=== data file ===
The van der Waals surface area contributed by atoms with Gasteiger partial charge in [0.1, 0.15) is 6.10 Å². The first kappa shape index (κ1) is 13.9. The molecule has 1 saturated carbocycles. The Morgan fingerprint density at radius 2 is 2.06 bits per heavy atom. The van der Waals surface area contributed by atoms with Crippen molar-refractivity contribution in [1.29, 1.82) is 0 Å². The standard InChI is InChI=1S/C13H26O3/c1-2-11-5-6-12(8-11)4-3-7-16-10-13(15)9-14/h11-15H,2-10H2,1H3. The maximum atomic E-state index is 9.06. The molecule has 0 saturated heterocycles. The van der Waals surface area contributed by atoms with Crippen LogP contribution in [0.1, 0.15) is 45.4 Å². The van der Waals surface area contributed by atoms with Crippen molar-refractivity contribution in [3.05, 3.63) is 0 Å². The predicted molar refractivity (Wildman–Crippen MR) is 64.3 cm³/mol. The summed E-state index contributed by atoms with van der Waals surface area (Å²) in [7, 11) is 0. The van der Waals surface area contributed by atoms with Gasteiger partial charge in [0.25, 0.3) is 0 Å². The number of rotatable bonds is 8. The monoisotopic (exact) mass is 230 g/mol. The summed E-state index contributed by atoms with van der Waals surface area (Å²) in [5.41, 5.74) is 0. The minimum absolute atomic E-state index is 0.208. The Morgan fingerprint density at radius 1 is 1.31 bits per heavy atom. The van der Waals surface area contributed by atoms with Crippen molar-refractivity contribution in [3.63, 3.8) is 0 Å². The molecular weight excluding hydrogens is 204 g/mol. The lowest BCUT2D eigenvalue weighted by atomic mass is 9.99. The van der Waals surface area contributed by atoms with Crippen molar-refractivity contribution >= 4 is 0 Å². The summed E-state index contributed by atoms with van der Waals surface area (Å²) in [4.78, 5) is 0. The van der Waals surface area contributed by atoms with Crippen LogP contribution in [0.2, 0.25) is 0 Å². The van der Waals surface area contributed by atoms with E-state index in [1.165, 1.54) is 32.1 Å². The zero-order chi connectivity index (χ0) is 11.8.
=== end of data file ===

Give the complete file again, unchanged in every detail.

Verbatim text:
The van der Waals surface area contributed by atoms with Gasteiger partial charge in [0.1, 0.15) is 6.10 Å². The first kappa shape index (κ1) is 13.9. The molecule has 1 saturated carbocycles. The Morgan fingerprint density at radius 2 is 2.06 bits per heavy atom. The van der Waals surface area contributed by atoms with Crippen molar-refractivity contribution in [1.29, 1.82) is 0 Å². The standard InChI is InChI=1S/C13H26O3/c1-2-11-5-6-12(8-11)4-3-7-16-10-13(15)9-14/h11-15H,2-10H2,1H3. The maximum atomic E-state index is 9.06. The molecule has 0 saturated heterocycles. The van der Waals surface area contributed by atoms with Crippen LogP contribution in [0.1, 0.15) is 45.4 Å². The van der Waals surface area contributed by atoms with Crippen molar-refractivity contribution in [3.05, 3.63) is 0 Å². The predicted molar refractivity (Wildman–Crippen MR) is 64.3 cm³/mol. The summed E-state index contributed by atoms with van der Waals surface area (Å²) in [7, 11) is 0. The van der Waals surface area contributed by atoms with Gasteiger partial charge in [0.25, 0.3) is 0 Å². The number of rotatable bonds is 8. The monoisotopic (exact) mass is 230 g/mol. The summed E-state index contributed by atoms with van der Waals surface area (Å²) in [5.41, 5.74) is 0. The minimum absolute atomic E-state index is 0.208. The Morgan fingerprint density at radius 1 is 1.31 bits per heavy atom. The van der Waals surface area contributed by atoms with Crippen molar-refractivity contribution in [3.63, 3.8) is 0 Å². The molecular weight excluding hydrogens is 204 g/mol. The lowest BCUT2D eigenvalue weighted by atomic mass is 9.99. The van der Waals surface area contributed by atoms with Crippen molar-refractivity contribution >= 4 is 0 Å². The summed E-state index contributed by atoms with van der Waals surface area (Å²) in [4.78, 5) is 0. The van der Waals surface area contributed by atoms with Crippen LogP contribution in [0.2, 0.25) is 0 Å². The van der Waals surface area contributed by atoms with E-state index in [1.165, 1.54) is 32.1 Å². The zero-order chi connectivity index (χ0) is 11.8.